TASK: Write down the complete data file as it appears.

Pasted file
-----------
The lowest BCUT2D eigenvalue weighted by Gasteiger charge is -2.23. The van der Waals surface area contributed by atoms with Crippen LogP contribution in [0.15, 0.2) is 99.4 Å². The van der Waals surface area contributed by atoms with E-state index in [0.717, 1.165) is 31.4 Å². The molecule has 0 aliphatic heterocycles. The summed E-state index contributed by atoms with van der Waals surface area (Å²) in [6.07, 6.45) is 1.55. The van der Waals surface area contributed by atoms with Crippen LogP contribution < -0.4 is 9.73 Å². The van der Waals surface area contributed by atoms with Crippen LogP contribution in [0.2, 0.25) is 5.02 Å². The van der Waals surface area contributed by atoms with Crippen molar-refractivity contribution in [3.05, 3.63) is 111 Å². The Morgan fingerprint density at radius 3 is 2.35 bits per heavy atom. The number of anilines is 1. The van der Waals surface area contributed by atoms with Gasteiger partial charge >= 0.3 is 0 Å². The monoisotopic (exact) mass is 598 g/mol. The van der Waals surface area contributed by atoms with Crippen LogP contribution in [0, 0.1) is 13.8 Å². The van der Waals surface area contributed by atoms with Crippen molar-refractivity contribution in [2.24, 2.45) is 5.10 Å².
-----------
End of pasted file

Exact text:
The lowest BCUT2D eigenvalue weighted by Gasteiger charge is -2.23. The van der Waals surface area contributed by atoms with Crippen LogP contribution in [0.15, 0.2) is 99.4 Å². The van der Waals surface area contributed by atoms with E-state index in [0.717, 1.165) is 31.4 Å². The molecule has 0 aliphatic heterocycles. The summed E-state index contributed by atoms with van der Waals surface area (Å²) in [6.07, 6.45) is 1.55. The van der Waals surface area contributed by atoms with Crippen LogP contribution < -0.4 is 9.73 Å². The van der Waals surface area contributed by atoms with Crippen LogP contribution in [0.2, 0.25) is 5.02 Å². The van der Waals surface area contributed by atoms with Crippen molar-refractivity contribution in [3.05, 3.63) is 111 Å². The Morgan fingerprint density at radius 3 is 2.35 bits per heavy atom. The number of anilines is 1. The van der Waals surface area contributed by atoms with Gasteiger partial charge >= 0.3 is 0 Å². The monoisotopic (exact) mass is 598 g/mol. The van der Waals surface area contributed by atoms with Crippen LogP contribution in [0, 0.1) is 13.8 Å². The van der Waals surface area contributed by atoms with Crippen molar-refractivity contribution in [2.24, 2.45) is 5.10 Å².